Dem Rep. David Price to Retire After 30 Years, Will Not Seek Re-Election in North Carolina

U.S. Representative David Price, a North Carolina Democrat, will not seek reelection in 2022, joining several other legislators who have recently announced their retirements, a spokesperson for his office confirmed to Newsweek.

Price, 81, represents a reliably Democratic district that includes liberal strongholds of Durham, Wake County and Chapel Hill, though the district could change in redistricting. In 2020, he was reelected with more than 67 percent of the vote.

"I am announcing today that I will not seek re-election as representative for North Carolina's Fourth Congressional District," he said in a statement on Monday. "I do so with a profound sense of gratitude to the voters of the Fourth District; to the supporters who have backed me in 18 successive campaigns; and to my staff in Washington and the district, whose competence and dedication are responsible for the quality of representation and service I have been able to provide."

He added, "So while it is time for me to retire, it is no time to flag in our efforts to secure a 'more perfect union' and to protect and expand our democracy."

He wrote that he is "optimistic" about the policy course he has helped set throughout his time in Congress, though pointing out that some of the policy goals including infrastructure remain "a work in progress."

Rep. David Price
North Carolina Representative David Price will not seek another term ahead of the 2022 midterms. Here, he speaks at a press conference in Tbilisi, Georgia, in April 2007 as part of the U.S. House Democracy Assistance Commission. VANO SHLAMOV/AFP via Getty Images

"It is a dream come true to be in this position," he said during an interview with WRAL-TV, a local television news station. "I've never lost that sense of amazement."

Price was first elected in 1987, serving until he lost re-election in the 1994 Republican Revolution. He ran again and won in 1996 and has served ever since. He is known for the "Stand by Your Ad" law, which requires candidates to identify themselves in their campaign advertisements.

Already, several candidates have either announced their run for the seat or hinted they may run. State Senator Wiley Nickel has already raised $253,000 to run for the seat, while Former State Senator Floyd McKissick Jr. said he is interested in running, the Raleigh News & Observer reported.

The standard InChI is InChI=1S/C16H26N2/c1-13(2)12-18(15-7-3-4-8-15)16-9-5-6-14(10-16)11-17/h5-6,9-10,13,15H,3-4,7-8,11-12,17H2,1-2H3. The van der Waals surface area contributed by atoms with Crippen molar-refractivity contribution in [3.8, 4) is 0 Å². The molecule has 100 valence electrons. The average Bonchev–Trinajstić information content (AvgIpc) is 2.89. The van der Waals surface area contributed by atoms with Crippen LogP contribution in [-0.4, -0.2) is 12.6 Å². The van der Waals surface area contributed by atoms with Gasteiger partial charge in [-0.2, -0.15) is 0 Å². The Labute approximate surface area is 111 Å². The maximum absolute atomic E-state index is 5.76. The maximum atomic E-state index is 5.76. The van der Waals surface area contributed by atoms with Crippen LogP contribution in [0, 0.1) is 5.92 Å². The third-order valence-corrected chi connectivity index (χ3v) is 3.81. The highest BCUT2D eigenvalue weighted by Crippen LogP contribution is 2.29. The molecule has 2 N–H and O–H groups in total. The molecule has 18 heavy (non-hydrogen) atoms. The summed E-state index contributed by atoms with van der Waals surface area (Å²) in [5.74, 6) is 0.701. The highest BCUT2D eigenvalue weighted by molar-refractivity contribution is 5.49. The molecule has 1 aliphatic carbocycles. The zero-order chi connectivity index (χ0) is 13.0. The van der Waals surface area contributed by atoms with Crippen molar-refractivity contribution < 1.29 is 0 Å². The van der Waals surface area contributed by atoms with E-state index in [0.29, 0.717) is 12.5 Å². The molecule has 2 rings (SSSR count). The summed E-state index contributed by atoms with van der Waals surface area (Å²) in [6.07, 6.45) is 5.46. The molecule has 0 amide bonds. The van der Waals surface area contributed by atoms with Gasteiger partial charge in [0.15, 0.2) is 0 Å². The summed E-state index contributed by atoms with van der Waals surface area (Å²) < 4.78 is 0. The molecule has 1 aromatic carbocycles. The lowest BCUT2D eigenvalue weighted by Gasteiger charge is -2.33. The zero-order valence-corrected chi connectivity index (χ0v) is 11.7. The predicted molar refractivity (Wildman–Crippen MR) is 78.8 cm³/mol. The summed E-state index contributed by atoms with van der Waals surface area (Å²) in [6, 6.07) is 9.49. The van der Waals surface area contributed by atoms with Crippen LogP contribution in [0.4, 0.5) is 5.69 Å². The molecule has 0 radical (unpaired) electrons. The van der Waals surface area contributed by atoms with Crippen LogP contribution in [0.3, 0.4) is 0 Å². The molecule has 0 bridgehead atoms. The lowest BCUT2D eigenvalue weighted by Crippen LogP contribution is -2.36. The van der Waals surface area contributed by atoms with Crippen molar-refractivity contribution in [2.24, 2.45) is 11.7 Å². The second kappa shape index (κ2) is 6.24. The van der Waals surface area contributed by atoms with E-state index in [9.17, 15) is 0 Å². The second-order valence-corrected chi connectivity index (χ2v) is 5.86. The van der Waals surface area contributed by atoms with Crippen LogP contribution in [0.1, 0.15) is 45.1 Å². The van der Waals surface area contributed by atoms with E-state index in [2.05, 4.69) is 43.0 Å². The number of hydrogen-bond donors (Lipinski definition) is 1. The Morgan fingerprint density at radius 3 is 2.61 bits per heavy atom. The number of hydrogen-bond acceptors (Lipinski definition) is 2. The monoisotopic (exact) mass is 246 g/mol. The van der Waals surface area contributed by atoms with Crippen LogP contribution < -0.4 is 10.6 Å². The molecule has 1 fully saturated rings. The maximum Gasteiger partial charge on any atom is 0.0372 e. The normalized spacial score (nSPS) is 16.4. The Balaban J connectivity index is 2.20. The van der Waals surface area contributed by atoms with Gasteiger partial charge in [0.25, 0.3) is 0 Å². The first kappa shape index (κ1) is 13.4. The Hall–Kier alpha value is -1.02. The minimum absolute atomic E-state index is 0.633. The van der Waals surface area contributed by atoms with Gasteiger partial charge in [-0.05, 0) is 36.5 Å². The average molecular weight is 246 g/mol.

Ahead of the 2022 midterms, which election experts expect to result in Republicans re-taking a majority in Congress, several other Democrats have announced their retirements.

Democratic Pennsylvania congressman Mike Doyle also announced on Monday that he would not be running again after serving 14 terms. He represents a safe Democratic seat in Pittsburgh. Representative Conor Lamb, who represents a swing seat near Pittsburgh, is also foregoing another run, instead opting to join a crowded primary in the Senate race.

Last week, Kentucky Democratic Representative John Yarmuth, who serves as the chairman of the House Budget Committee, announced his retirement as well, saying that he wants to spend more time with his family. He was first elected to Congress in 2006, unseating a Republican. He represents a Democratic seat in Louisville.

Other retiring Democratic Representatives include Ron Kind of Wisconsin and Cheri Bustos of Illinois—both of whom represent competitive districts won by former President Donald Trump in 2020. Texas Representative Filemon Vela and Arizona Representative Ann Kirkpatrick, who represent competitive Biden-won districts, have announced their retirement, as well as Eddie Bernice Johnson of Texas, who represents a liberal Dallas-area seat.

Representatives Val Demings of Florida and Tim Ryan of Ohio have opted to run for Senate, rather than another House run. Florida Representative Charlie Crist is running for Governor of the state, and California Representative Karen Bass is running for Los Angeles mayor. Several Republicans have also announced their retirements, as well.